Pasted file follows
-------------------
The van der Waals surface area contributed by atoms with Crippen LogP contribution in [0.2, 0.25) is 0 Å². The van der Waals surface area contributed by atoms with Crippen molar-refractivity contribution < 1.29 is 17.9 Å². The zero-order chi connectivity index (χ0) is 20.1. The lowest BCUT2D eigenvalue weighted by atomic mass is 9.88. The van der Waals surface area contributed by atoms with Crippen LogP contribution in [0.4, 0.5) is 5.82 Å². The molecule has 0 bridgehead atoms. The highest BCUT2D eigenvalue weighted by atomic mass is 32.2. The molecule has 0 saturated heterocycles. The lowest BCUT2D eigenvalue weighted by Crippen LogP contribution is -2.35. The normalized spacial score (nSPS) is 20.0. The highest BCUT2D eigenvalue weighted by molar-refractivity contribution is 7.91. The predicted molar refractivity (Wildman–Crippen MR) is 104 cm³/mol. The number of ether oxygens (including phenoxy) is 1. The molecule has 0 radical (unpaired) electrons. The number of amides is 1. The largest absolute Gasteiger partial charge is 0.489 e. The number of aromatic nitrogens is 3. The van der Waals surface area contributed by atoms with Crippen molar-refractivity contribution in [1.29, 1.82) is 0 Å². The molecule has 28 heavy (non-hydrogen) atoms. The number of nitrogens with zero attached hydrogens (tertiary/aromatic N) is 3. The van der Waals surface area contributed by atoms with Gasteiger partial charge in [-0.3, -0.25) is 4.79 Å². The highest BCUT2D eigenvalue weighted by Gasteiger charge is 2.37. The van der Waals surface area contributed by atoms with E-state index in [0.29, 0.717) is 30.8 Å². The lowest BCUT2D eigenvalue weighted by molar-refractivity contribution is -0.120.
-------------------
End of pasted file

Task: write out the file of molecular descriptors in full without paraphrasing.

The van der Waals surface area contributed by atoms with Crippen LogP contribution in [0.2, 0.25) is 0 Å². The van der Waals surface area contributed by atoms with Crippen molar-refractivity contribution < 1.29 is 17.9 Å². The zero-order chi connectivity index (χ0) is 20.1. The lowest BCUT2D eigenvalue weighted by atomic mass is 9.88. The van der Waals surface area contributed by atoms with Crippen LogP contribution in [0.4, 0.5) is 5.82 Å². The molecule has 0 bridgehead atoms. The highest BCUT2D eigenvalue weighted by atomic mass is 32.2. The molecule has 0 saturated heterocycles. The lowest BCUT2D eigenvalue weighted by Crippen LogP contribution is -2.35. The normalized spacial score (nSPS) is 20.0. The highest BCUT2D eigenvalue weighted by molar-refractivity contribution is 7.91. The predicted molar refractivity (Wildman–Crippen MR) is 104 cm³/mol. The number of ether oxygens (including phenoxy) is 1. The molecule has 0 radical (unpaired) electrons. The number of amides is 1. The largest absolute Gasteiger partial charge is 0.489 e. The number of aromatic nitrogens is 3. The van der Waals surface area contributed by atoms with Crippen molar-refractivity contribution in [1.29, 1.82) is 0 Å². The molecule has 28 heavy (non-hydrogen) atoms. The number of nitrogens with zero attached hydrogens (tertiary/aromatic N) is 3. The van der Waals surface area contributed by atoms with Gasteiger partial charge in [-0.3, -0.25) is 4.79 Å². The highest BCUT2D eigenvalue weighted by Gasteiger charge is 2.37. The van der Waals surface area contributed by atoms with E-state index in [0.29, 0.717) is 30.8 Å². The lowest BCUT2D eigenvalue weighted by molar-refractivity contribution is -0.120.